Occasionally, patients have arthritis that is confined to the portion of the knee joint behind the knee cap - the patellofemoral joint. In this case, it is possible to replace only the front surface of the end of the femur (the trochlea) and the back of the kneecap (patella).
Patients who can isolate their pain to just behind the kneecap may be suitable candidates. The pain is usually tolerable when walking on flat surfaces but becomes severe going up or down stairs. It is important to note that the vast majority of patients with pain behind the kneecap can be successfully managed without surgery.
There should be evidence of advanced arthritis on x-rays of the patellofemoral joint. This arthritis may be primary, secondary to previous trauma or secondary to patellar instability in the past.
The procedure is not suitable for patients who have inflammatory types of arthritis such as rheumatoid arthritis, ankylosing spondylitis or psoriatic arthritis due to the high likelihood that the rest of the joint will be involved in the future.
The major advantage over a total knee replacement is that because you still keep your cruciate ligaments and the main load bearing surface of your knee, the knee will have a much more natural feel to it.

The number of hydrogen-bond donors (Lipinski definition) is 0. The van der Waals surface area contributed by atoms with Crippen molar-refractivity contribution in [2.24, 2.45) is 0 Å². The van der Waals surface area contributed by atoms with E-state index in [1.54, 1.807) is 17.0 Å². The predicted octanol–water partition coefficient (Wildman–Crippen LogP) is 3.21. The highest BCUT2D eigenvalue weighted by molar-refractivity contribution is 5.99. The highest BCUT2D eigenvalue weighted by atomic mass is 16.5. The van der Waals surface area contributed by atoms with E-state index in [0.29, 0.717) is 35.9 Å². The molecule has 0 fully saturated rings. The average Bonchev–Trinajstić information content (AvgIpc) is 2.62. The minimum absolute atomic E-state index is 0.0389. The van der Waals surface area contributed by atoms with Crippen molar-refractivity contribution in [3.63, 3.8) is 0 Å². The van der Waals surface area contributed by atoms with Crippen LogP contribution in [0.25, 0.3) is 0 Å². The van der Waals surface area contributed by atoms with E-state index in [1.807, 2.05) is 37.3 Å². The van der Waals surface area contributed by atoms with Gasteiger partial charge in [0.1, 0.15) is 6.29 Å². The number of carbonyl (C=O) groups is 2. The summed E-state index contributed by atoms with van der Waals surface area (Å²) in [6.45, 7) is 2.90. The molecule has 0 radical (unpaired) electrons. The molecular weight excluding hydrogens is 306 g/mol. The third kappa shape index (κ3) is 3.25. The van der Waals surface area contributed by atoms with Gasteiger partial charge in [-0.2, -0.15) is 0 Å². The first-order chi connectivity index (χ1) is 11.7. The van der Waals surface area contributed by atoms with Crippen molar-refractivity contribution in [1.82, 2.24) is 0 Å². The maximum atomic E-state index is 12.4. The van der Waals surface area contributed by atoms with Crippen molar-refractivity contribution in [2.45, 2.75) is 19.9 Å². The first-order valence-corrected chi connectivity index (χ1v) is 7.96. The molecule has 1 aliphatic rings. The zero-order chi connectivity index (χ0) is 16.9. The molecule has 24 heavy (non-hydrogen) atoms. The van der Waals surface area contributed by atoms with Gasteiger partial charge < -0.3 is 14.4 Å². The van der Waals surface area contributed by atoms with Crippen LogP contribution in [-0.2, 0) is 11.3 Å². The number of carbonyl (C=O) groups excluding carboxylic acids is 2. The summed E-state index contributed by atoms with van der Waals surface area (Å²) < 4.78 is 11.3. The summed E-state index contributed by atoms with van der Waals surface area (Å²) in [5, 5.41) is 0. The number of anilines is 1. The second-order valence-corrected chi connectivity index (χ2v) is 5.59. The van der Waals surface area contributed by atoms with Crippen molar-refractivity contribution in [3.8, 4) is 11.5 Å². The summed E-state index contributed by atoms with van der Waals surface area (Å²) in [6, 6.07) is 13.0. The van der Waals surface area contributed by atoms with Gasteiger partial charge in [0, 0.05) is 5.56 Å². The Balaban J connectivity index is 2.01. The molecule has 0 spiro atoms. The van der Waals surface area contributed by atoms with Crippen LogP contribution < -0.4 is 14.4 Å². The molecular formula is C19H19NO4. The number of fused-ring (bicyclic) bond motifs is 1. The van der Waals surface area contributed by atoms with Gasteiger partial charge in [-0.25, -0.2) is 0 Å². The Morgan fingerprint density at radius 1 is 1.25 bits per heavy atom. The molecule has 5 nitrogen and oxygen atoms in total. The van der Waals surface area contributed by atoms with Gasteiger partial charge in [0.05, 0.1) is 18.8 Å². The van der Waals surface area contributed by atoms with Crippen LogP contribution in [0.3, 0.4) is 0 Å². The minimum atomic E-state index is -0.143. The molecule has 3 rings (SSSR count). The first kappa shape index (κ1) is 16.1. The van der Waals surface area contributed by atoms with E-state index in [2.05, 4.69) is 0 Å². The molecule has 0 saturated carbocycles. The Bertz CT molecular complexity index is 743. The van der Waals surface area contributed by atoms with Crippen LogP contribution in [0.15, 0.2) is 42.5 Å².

Also as the procedure is somewhat smaller, you will most likely get discharged from hospital a day or two earlier, recover a little quicker and aim to return to work / activities sooner than with a total knee replacement.
Most types of knee replacements are performed under a spinal anaesthetic, where the legs are numbed from an injection of local anaesthetic into the back. This can be combined with sedation if you prefer not to be aware of the surgery. Occasionally a general anaesthetic is used for various medical reasons, but ultimately this is the decision of the Anaesthetist looking after you and can be discussed with them prior to surgery.
The incision runs down across the front of the knee as for a total knee replacement although the exposure required will usually be somewhat smaller.
The tissue on the inside of the kneecap is cut and the kneecap flipped over to allow access to the surface of both the trochlea and the kneecap. Using special jigs, the surface of both is then prepared for the components, both of which are usually cemented in place. The joint is then thoroughly washed out and closed in layers and dressings applied.